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Rabid fox found in Hagerstown

June 13, 2008|By DAN DEARTH

HAGERSTOWN -- A fox that was captured after it chased a housekeeper into a building late last week at the Potomac Center on Marshall Street has tested positive for rabies, according to a press release from the Humane Society of Washington County.

No one was injured by the fox after it followed the housekeeper into one of the buildings and was trapped immediately in a vestibule, said Cathy Marshall, Potomac Center director. The fox paced in the vestibule for about 15 minutes before animal control workers arrived.

"I don't think people were as much scared as they were concerned," Marshall said. "They were wondering if another one was around."

Katherine Cooker, a humane society spokeswoman, said animal control workers used a snare to capture the animal. The humane society then euthanized and decapitated the fox so its brain could be examined by a lab for rabies. Earlier this week, the test came back positive, she said.

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"We don't want people to panic," Cooker said. "We want people to be aware ... It's a good idea to be vigilant."

Although rabies usually occurs in wild animals - particularly raccoons and skunks - people should vaccinate their pets to be safe, Cooker said.

She said she wasn't certain how many cases of rabies were reported in Washington County last year because the Washington County Health Department maintains those records.

The health department had closed for business before the press release was received by The Herald-Mail.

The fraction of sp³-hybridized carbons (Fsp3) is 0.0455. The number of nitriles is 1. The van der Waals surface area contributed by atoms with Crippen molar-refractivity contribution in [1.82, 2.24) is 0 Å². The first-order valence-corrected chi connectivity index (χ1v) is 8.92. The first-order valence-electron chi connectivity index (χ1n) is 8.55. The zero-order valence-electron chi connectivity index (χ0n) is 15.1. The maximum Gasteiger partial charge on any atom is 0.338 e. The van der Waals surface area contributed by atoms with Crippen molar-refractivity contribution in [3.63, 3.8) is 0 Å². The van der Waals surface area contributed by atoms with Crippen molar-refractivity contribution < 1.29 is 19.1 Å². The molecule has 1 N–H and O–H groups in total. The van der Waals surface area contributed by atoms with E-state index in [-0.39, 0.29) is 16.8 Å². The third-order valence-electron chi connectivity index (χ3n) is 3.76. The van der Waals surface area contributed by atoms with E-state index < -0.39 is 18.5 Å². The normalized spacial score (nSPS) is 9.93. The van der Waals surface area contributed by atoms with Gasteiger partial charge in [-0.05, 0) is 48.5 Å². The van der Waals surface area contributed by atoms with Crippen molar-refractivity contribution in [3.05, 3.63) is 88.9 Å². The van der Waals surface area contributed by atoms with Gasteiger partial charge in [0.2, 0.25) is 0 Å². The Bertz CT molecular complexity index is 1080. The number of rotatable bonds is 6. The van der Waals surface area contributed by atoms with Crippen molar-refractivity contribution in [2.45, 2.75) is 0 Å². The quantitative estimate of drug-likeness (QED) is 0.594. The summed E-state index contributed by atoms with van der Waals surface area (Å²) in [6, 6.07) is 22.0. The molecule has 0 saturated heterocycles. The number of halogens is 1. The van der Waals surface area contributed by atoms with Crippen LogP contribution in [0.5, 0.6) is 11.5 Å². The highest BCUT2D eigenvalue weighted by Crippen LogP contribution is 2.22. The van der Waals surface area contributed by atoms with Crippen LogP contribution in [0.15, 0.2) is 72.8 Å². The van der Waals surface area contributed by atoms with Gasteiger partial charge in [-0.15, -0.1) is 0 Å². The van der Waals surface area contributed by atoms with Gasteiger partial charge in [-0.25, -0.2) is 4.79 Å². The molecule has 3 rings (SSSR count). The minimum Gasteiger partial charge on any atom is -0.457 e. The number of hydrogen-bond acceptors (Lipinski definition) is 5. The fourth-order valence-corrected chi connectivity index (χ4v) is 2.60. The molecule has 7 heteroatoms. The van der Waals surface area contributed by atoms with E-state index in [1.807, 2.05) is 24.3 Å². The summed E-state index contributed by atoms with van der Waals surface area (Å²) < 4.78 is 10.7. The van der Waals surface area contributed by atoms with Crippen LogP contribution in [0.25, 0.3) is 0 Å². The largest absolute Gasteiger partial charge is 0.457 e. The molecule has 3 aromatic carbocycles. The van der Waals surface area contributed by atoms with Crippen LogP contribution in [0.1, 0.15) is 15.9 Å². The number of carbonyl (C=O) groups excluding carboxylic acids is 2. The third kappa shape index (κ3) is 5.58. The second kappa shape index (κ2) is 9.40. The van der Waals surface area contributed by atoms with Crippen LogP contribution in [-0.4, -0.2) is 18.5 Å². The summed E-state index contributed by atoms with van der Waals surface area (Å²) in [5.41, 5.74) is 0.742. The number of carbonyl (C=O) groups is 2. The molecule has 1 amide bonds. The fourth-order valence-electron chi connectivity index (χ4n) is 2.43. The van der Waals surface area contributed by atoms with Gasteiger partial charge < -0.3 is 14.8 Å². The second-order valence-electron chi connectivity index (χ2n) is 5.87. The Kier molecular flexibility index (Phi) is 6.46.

Rabies causes acute inflammation of the brain. If left untreated, it is almost always fatal in mammals.

If you see an animal exhibiting any of the suspicious behavior listed below, call the Humane Society of Washington County at 301-733-2060, ext. 203.

Signs of a rabid animal are:

· Shyness in a usually friendly pet

· Restlessness, excitability, aggression or sudden mood changes

· Excessive drooling

· An animal that is normally nocturnal becoming active during the day, such as bats, raccoons and skunks

· Eating substances not normally eaten

· Paralysis

What to do if you have been bitten or believe you have been in contact with the saliva of a wild animal:

· If you were bitten, immediately wash the wound. It should be gently irrigated with water or a dilute water povidone-iodine solution to reduce the risk of bacterial infection.

· Contact your physician.

· Go to the closest emergency room where it will be determined whether you should begin the series of post-exposure shots.

· Call the health department at 240-313-3400 to alert them that there might have been exposure to saliva of a potentially rabid animal.

Source: Humane Society of Washington County

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